NFL Commissioner Roger Goodell issued a video statement on Friday saying "we were wrong for not listening to NFL players earlier" who were protesting police brutality. The statement comes amid nationwide protests over the death of George Floyd, but also years of controversy when the NFL refused to support Colin Kaepernick and other players who knelt in protest over police brutality.
In the roughly minute-and-a-half statement, Goodell did not mention Kaepernick by name but he said the NFL will "encourage all to speak out and peacefully protest." Goodell said he would be "reaching out" to players who have "raised their voices."
"Without black players, there would be no National Football League and the protests around the country are emblematic of the centuries of silence, inequality and oppression of black players, coaches, fans and staff," Goodell said.
Goodell's statement comes one day after New Orleans Saints quarterback Drew Brees apologized for saying he "will never agree with anybody disrespecting the flag of the United States." Brees issued an apology after receiving backlash from fellow players and fans for his original comments, but his apology sparked criticism from President Trump.
"I am a big fan of Drew Brees," Mr. Trump tweeted. "I think he's truly one of the greatest quarterbacks, but he should not have taken back his original stance on honoring our magnificent American Flag. OLD GLORY is to be revered, cherished, and flown high... We should be standing up straight and tall, ideally with a salute, or a hand on heart. There are other things you can protest, but not our Great American Flag - NO KNEELING!"
Running back Adrian Peterson has already said he will be kneeling when the NFL season starts in September. "Years ago, seeing (Colin) Kaepernick taking a knee, now we're all ready to take a knee together going into this season without a doubt," Peterson said while distributing food packages in the Houston area, The Houston Chronicle reported.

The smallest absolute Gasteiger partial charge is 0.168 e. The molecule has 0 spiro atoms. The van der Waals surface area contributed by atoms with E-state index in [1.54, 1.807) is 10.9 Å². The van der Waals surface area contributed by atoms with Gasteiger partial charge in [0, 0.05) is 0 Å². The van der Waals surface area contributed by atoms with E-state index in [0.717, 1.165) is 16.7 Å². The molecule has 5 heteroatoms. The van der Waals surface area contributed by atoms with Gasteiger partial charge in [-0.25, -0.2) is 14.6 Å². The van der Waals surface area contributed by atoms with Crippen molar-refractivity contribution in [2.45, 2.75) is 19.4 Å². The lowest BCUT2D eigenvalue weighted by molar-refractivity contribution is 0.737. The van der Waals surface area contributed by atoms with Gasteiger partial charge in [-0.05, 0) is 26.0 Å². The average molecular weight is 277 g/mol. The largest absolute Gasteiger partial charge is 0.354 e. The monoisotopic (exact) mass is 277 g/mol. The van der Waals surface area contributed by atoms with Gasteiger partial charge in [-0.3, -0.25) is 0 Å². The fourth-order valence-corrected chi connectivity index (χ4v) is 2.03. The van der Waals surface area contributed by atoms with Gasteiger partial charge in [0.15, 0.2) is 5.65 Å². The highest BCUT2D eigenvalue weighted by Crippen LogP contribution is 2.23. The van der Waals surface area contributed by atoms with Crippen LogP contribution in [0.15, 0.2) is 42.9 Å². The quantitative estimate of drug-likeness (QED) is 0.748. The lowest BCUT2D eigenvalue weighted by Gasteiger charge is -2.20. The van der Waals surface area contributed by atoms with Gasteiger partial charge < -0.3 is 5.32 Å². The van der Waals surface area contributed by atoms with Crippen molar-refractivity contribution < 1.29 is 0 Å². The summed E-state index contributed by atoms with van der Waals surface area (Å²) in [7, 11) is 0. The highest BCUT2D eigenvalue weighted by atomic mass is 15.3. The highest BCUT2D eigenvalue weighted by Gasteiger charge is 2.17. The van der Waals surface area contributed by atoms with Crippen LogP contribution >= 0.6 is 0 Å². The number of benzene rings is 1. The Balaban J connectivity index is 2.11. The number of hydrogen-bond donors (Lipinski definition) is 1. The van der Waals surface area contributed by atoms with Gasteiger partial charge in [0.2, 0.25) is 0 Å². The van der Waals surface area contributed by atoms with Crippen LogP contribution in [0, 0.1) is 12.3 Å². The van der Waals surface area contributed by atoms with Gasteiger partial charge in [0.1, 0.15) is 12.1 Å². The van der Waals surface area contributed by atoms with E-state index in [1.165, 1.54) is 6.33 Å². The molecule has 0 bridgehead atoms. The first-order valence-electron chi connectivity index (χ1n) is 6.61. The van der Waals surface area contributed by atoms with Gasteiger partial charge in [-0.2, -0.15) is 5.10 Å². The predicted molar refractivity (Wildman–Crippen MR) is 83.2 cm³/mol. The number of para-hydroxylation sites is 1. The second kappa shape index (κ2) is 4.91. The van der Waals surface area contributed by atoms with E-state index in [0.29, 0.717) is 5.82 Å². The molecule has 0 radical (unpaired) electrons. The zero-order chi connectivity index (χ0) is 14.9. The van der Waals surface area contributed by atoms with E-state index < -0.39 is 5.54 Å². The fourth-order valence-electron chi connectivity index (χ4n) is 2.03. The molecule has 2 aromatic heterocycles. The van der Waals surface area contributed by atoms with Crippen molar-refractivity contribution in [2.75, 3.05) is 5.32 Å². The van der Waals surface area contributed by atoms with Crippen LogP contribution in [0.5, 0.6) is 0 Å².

Kaepernick, a former quarterback for the San Francisco 49ers, started kneeling during the national anthem in 2016 to draw attention to police brutality.
"I am not going to stand up to show pride in a flag for a country that oppresses black people and people of color," Kaepernick said in 2016. "To me, this is bigger than football and it would be selfish on my part to look the other way. There are bodies in the street and people getting paid leave and getting away with murder."
Kaepernick's protest roiled the NFL, including one game in Buffalo where fans shouted "USA! USA! USA!" while Kaepernick and several other players knelt. Kaepernick was not signed in 2017, but the kneeling protests continued.
The controversy reached Mr. Trump, who encouraged team owners to "fire" players who protested. "They're ruining the game," he said during a 2017 political rally in Alabama. At the time, Goodell called Mr. Trump's comments "divisive" but did not issue support for the players protesting.
Now, San Francisco 49ers coach Kyle Shanahan, who became coach after Kaepernick was not signed, told the Associated Press that Kaepernick deserves respect and admiration for starting the protest.
"I think people understand it so much more now than they did three years ago and I'm all for protests. I'm all for change," Shanahan said. "What's different now and then, it's embarrassing to say, probably, but I think white people are more passionate about it now than then .... Whatever's got to get changed, let's do it."